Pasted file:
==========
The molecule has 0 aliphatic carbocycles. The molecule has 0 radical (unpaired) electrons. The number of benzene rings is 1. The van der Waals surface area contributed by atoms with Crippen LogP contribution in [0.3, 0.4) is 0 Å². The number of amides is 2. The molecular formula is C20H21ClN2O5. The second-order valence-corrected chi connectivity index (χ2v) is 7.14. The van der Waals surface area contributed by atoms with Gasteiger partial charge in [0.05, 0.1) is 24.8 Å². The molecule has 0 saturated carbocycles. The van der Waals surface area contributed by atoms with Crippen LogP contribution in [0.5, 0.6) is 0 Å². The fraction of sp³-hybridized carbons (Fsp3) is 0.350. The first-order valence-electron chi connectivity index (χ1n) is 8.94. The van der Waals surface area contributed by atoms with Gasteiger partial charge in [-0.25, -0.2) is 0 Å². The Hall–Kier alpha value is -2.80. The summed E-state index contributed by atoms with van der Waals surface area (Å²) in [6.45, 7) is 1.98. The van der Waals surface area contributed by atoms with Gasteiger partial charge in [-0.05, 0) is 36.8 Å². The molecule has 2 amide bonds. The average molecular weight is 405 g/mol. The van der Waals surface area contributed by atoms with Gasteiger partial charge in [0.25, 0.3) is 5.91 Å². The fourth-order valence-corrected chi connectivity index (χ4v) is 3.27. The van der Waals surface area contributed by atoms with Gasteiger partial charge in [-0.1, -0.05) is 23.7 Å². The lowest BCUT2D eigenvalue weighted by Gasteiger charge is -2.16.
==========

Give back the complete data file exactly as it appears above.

The molecule has 0 aliphatic carbocycles. The molecule has 0 radical (unpaired) electrons. The number of benzene rings is 1. The van der Waals surface area contributed by atoms with Crippen LogP contribution in [0.3, 0.4) is 0 Å². The number of amides is 2. The molecular formula is C20H21ClN2O5. The second-order valence-corrected chi connectivity index (χ2v) is 7.14. The van der Waals surface area contributed by atoms with Gasteiger partial charge in [0.05, 0.1) is 24.8 Å². The molecule has 0 saturated carbocycles. The van der Waals surface area contributed by atoms with Crippen LogP contribution in [0.5, 0.6) is 0 Å². The fraction of sp³-hybridized carbons (Fsp3) is 0.350. The first-order valence-electron chi connectivity index (χ1n) is 8.94. The van der Waals surface area contributed by atoms with Gasteiger partial charge in [-0.25, -0.2) is 0 Å². The Hall–Kier alpha value is -2.80. The summed E-state index contributed by atoms with van der Waals surface area (Å²) in [6.45, 7) is 1.98. The van der Waals surface area contributed by atoms with Gasteiger partial charge in [-0.05, 0) is 36.8 Å². The molecule has 2 amide bonds. The average molecular weight is 405 g/mol. The van der Waals surface area contributed by atoms with Gasteiger partial charge in [0.25, 0.3) is 5.91 Å². The fourth-order valence-corrected chi connectivity index (χ4v) is 3.27. The van der Waals surface area contributed by atoms with Gasteiger partial charge in [-0.1, -0.05) is 23.7 Å². The lowest BCUT2D eigenvalue weighted by Gasteiger charge is -2.16.